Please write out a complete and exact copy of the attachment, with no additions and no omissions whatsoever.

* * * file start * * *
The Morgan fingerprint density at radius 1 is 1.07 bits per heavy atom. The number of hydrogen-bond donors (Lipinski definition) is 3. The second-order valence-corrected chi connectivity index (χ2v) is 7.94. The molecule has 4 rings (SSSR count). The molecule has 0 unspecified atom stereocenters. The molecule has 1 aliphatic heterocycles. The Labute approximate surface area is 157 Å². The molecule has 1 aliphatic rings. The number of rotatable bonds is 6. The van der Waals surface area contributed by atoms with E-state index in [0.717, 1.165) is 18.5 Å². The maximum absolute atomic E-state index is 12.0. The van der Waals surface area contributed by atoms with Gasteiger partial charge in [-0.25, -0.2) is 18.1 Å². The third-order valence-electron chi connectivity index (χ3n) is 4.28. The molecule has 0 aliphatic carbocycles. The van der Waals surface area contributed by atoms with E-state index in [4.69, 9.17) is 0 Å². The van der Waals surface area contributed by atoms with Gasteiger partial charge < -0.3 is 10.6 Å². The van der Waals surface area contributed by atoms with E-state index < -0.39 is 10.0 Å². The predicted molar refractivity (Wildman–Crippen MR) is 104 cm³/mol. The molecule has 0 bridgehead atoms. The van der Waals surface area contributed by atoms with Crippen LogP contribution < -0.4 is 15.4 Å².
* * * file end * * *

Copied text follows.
The Morgan fingerprint density at radius 1 is 1.07 bits per heavy atom. The number of hydrogen-bond donors (Lipinski definition) is 3. The second-order valence-corrected chi connectivity index (χ2v) is 7.94. The molecule has 4 rings (SSSR count). The molecule has 0 unspecified atom stereocenters. The molecule has 1 aliphatic heterocycles. The Labute approximate surface area is 157 Å². The molecule has 1 aliphatic rings. The number of rotatable bonds is 6. The van der Waals surface area contributed by atoms with E-state index in [0.717, 1.165) is 18.5 Å². The maximum absolute atomic E-state index is 12.0. The van der Waals surface area contributed by atoms with Gasteiger partial charge in [-0.25, -0.2) is 18.1 Å². The third-order valence-electron chi connectivity index (χ3n) is 4.28. The molecule has 0 aliphatic carbocycles. The van der Waals surface area contributed by atoms with E-state index in [4.69, 9.17) is 0 Å². The van der Waals surface area contributed by atoms with Gasteiger partial charge < -0.3 is 10.6 Å². The van der Waals surface area contributed by atoms with E-state index < -0.39 is 10.0 Å². The predicted molar refractivity (Wildman–Crippen MR) is 104 cm³/mol. The molecule has 0 bridgehead atoms. The van der Waals surface area contributed by atoms with Crippen LogP contribution < -0.4 is 15.4 Å².